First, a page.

"But all the while..." He stopped himself.
Still she felt sure she knew what he'd been going to say.
And she was just as sure she knew why he wouldn't let himself say it.
She was an admitted witch. He would have to turn her in. She remembered the conversation she had overheard in the garden between Galvin and Halig, when Halig had suggested chat Galvin could ignore his suspicions about Brinna. Galvin had refused, because his sense of justice was stronger than whatever he felt for Brinna. Nola braced herself for his declaring that she and her mother were both under arrest.
But he didn't say that. Instead, he said, "I won't tell."
She said, "But..." She heard her mother give a groan of exasperation, but Nola couldn't leave it at that. "You refused to ignore that Brinna helped Kirwyn kill his father."
"It's not the same," he said.
She could see it wasn't. He hadn't been surprised to hear they were witches. He'd had his suspicions, at least from today, if not earlier, and he wasn't going to turn them in.
"I don't see," he told her, "that you cause harm to any."
"No," she agreed breathlessly. What more could she ask for? He was giving her her life and her mother's. That should be more than enough to satisfy a witch who had both a plain face and no reason to believe in luck.
And yet she remembered how he'd looked at her while she'd worn Brinna's face, and she started to say, "I could look like her again." But she knew that was wrong. For any one of several reasons. She bit back the offer before she got her mouth fully around the initial "I - ," and ended with a sound like a strangled gasp.
Galvin stood, hurriedly, and took her arm as though to steady her. "Are you all right?" he asked.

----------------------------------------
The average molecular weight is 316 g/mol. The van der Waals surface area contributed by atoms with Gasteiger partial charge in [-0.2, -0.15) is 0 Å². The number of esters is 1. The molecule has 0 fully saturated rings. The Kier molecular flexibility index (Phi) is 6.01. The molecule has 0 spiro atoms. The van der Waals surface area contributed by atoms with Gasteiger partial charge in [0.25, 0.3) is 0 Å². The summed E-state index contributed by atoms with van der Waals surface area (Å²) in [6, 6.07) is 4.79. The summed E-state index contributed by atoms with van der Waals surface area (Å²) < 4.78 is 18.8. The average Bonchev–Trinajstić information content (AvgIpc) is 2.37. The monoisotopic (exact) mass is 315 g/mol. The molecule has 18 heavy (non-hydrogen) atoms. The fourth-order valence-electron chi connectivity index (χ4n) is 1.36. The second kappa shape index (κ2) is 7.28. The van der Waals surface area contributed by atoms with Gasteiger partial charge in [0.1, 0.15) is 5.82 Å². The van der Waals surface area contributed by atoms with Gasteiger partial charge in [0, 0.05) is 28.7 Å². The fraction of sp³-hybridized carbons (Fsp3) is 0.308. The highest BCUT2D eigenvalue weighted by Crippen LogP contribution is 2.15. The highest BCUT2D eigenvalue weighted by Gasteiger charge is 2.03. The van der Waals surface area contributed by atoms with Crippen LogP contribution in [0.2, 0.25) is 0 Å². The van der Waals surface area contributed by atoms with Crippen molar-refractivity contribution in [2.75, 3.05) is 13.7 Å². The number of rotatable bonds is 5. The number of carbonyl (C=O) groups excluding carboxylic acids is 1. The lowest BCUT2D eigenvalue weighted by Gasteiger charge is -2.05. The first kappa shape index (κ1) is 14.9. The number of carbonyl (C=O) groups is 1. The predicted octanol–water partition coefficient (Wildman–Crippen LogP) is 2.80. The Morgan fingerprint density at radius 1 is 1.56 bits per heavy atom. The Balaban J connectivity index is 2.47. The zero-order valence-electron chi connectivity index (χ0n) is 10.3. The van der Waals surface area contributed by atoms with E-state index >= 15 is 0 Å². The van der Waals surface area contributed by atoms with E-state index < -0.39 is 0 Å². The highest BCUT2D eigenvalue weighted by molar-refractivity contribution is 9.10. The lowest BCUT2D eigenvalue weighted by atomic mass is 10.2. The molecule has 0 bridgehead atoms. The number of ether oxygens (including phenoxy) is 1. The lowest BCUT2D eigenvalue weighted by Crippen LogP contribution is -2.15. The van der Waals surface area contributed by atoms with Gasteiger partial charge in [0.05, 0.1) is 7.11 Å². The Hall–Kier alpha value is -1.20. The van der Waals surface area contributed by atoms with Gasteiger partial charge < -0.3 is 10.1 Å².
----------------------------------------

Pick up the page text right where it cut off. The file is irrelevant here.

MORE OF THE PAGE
"A bit light-headed," she said, which was only the smallest part of it. He was just being kind, she reminded herself.
Galvin gave that smile that made her knees weak. "If you're going to be sick," he told her, "I'll hold your head." Emphatically, he finished, "But I will not sing."
Even to her, it sounded like more than just being kind.
She wondered if he would have noticed her without Brinna's face. But the fact was, he had noticed her.
So why didn't he say so?
He wasn't sure, she suddenly realized. All this while - despite herself - she'd been growing to love him. But he couldn't know that. He didn't dare assume she felt anything foe him. So she told him. She said, "I was afraid I'd never see you again."
But he didn't put his arms around her and tell her that love would conquer all. He pulled away from her and narrowed his eyes suspiciously, putting together things she had said. "Were you watching me? Did you ever do this bespelling of water to see me?"
It was not a part of the story that had seemed to need to be cold. But she wouldn't lie to him. She had told enough lies for a lifetime. "Yes," she admitted.
"You spied on me?" She recognized the exact tone of outrage she had used while accusing her mother of the very same thing.
"Yes," she said. "Just once. While you were talking in the garden, with Sergeant Halig."
The fact that he had been doing nothing wrong nor potentially embarrassing apparently wasn't enough. "Don't ever do that again," he told her. "I would hate to have to shave my head just to ensure privacy."
"I'll never do it again," she promised.
Then, finally, he pulled her in closer for an embrace. He buried his face in her hair and didn't even seem to mind that it was hair the color of dead grass rather than ripening wheat.
Nola's mother was practically bouncing with joy. "Oh, your father is if pleased," she said. "And so's Grand-mama, and the abbot, and Mother Superior - the baby, of course, is too young to understand - but King Fenuku is very excited. Whew!" She waved her hand in front of her nose.
As her mother continued to chatter, Nola shook her head. "I'm sorry," she told Galvin. "She gets these strange fancies - "
"Another never," Galvin told her. "Never apologize for your family."
Nola looked at her mother, looked back at Galvin, cook a deep breath, and gave an emphatic nod. "You're right."
"Of course I am," Galvin said. He, too, took a deep breach. "And with that in mind," he cold her, "you're going to love my mother."